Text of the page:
Visions of Virtuality is a series of works to imagine novel, creative futures for Virtual Reality. Working as an invited conceptual media artist with High Fidelity, Inc., this series considers possible directions in VR without technical limitations. What is the future of VR?

Virtual Zoo. Watercolor on paper. 2016

The current state of VR is often driven by massive static environments with a few moving characters. What if VR could be as dense and dynamic as the jungle? Such a world enables new possibilities. For example, animal sprites could represent the emotions of a player, and follow the player around like the Pied Piper, interacting with the animals of other players.

Another vision, shown above, is a Virtual Zoo in which the subtle behaviors of any animal can be experienced. Many animals are so rare and local they can only be observed in the zoos of other nations, which are not easily accessible. A virtual zoo, recorded with motion capture, would act as a dynamic encyclopedia of the motions and natural behaviors of all animals. One could interact with an elephant shrew or a tarzan chameleon.

Land of Shameful Machines. Watercolor on paper. 2016

The nature of digital media allows for any type of object, bounded only by our imagination. Yet the industry often pursues experiences that attempt to mimic real reality – mountain climbing, car racing – these are plausible realities that allow us to be immersed in a fantasy without physical dangers. But what are the unplausible worlds that VR could offer? Machines that embody paradoxes, that are perpetual and perplexing. An exploration of the history of technology, its dangers and limitations, this is the Land of Shameful Machines.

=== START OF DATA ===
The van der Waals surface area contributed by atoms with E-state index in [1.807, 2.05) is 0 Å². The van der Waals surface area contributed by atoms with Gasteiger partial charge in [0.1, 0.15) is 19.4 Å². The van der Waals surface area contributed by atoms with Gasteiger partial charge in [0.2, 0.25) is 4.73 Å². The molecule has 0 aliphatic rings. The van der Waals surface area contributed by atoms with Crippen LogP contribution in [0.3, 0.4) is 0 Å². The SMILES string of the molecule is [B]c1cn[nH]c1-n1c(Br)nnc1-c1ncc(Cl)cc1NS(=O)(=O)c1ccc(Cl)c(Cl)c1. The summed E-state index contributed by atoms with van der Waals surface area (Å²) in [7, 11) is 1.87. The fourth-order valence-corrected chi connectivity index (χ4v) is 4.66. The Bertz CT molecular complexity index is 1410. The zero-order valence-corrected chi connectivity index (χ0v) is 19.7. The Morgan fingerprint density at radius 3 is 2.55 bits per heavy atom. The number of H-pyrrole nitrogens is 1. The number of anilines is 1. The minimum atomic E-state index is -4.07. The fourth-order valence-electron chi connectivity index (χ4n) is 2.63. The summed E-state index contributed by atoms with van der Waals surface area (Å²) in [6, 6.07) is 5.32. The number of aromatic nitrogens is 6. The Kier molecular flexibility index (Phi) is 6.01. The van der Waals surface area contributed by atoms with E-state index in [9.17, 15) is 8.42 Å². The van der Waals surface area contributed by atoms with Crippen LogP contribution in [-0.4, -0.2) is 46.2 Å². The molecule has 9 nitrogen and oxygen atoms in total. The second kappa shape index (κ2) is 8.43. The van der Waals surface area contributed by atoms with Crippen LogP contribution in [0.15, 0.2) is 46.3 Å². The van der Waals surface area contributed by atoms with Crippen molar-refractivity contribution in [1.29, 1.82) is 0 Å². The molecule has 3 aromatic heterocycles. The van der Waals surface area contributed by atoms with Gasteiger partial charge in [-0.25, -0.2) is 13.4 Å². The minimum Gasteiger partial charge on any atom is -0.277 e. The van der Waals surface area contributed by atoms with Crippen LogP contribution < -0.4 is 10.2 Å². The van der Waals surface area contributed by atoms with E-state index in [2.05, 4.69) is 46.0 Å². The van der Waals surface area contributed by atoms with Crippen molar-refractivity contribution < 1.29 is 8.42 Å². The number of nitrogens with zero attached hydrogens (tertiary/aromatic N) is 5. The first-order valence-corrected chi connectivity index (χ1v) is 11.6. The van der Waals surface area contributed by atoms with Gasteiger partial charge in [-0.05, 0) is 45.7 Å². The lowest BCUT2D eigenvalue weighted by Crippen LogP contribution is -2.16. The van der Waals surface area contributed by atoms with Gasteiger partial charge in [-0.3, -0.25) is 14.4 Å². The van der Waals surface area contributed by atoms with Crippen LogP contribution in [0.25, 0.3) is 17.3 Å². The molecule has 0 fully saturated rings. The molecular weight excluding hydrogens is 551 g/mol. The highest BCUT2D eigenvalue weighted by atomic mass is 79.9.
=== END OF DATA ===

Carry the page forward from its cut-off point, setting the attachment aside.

World of Ideas. Watercolor on paper (above). Procedural geometry (below). 2016

Virtual reality is often conceived as a reflection of physical reality. What if VR was transformed to be a space for ideas rather than objects? There is some connection here to the hyper-networked spaces of The Matrix or Johnny Mnemonic. These are motion picture conceptions, often based on classical science fiction. What would a practical VR world of ideas look like? Many real issues of usability arise. How do you know where you are? How do you find where you are going? What cues are there for the scale and size of ideas? This work imagines a convergence of data visualization and procedural modeling to create a practical, navigable landscape of ideas.

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